• While you are rolling your first chapati, you are heating the Skillet/tava on medium heat. Once heated, place the rolled chapati on heated skillet or tava.

• You start rolling another chapati while the one side of chapati is cooking on the Skillet/Tava on medium heat( for about 1 min).

• Flip it over to cook the other side, and cook it for about 1-2 min till this side is slightly more cooked then the first side. (while doing this you are finishing up rolling the 2nd chapati and making the ball ready for next one)

• Now turn the flame to high on second stove and place the less cooked side of chapati on the open flame, handling the chapati with a tong, flip and cook both side to desired crispiness, make sure it does not burn.

• As you start doing this process you can place the second chapati on the Skillet/Tava and repeat the entire process all over again.

• Once the first chapati is cooked on both side take it off the open flame and brush with butter or Ghee.

• You can serve them hot, I usually place them in insulated stainless steel container and once all of the chapatis are done, I cover them with paper towel and cover the container until ready to be served.

• The entire process sounds complicated, but believe me if is not, if I as a seven year old could handle it anyone can. (Having said that, this is a disclaimer that keep in mind, the times are different so don't let your seven year old try this at home)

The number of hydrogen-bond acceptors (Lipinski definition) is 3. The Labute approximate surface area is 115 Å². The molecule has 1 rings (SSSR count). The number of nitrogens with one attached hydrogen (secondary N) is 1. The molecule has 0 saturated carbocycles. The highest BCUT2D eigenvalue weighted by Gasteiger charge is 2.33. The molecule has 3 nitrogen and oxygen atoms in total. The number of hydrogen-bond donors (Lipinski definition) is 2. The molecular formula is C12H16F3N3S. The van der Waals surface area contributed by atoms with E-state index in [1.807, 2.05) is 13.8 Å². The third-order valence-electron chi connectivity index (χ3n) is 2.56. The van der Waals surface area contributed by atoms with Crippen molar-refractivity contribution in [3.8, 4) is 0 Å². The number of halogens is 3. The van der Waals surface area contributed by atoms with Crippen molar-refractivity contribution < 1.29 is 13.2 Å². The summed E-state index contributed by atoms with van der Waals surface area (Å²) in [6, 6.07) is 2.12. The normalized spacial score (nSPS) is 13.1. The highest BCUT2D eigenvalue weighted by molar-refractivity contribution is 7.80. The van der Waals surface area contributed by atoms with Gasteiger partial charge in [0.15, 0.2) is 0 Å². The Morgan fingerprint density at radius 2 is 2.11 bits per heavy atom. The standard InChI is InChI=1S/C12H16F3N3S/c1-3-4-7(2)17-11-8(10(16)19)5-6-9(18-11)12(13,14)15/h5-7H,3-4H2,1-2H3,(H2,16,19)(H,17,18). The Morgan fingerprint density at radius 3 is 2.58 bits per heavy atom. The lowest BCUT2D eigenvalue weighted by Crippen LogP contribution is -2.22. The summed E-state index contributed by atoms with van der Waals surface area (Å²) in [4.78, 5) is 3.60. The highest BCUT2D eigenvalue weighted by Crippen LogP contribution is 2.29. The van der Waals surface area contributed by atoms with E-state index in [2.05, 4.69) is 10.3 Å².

• The chapatis can be served with variety of Indian curries or can be used as shell of any sandwich rolls.

Enjoy :)

Description of Chapati source:

Here are some other tips I found on this website (credit at the end of this post) that I will quote here "Is there some secret to making nice, soft chapatis, which can be easily torn with one hand on a regular basis?
Well to start with, I am not an expert chapati-maker because I don't cook them often. Poories - yes; chapatis, well they are much harder to regulate.

First class chapati:

All these factors should be taken into consideration:

* Using the right flour and the same flour each time: The flour must be first-class Atta, imported from India or a pukka local brand.

* You must use the right amount of water in the dough, and the water temperature must be correct.

* You must utilize correct kneading procedures and knead for the correct duration.

* Resting time and place for the dough must be considered.

* You must execute the correct technique in rolling. This includes optimum thickness of the discs, using the same pin each time, knowing how much flour to dredge them in and then pat off before griddle-baking.

* Regulating the baking on the griddle: correct heat under the pan, same pan each time, time baked on each side, and the proper utensil to turn the chapati and then hold the chapati over the flame, duration on the flame.

* Finally, puffing all the air out of the chapati and correct stacking and serving.

There's a lot to consider here, and in the real world, perfect conditions do not always take place."

Recipe passed on to me by my mom to her by her mom and so on and so forth............
All Photographs by Surekha except one of with chapati on flame and tips on chapati Source:$4568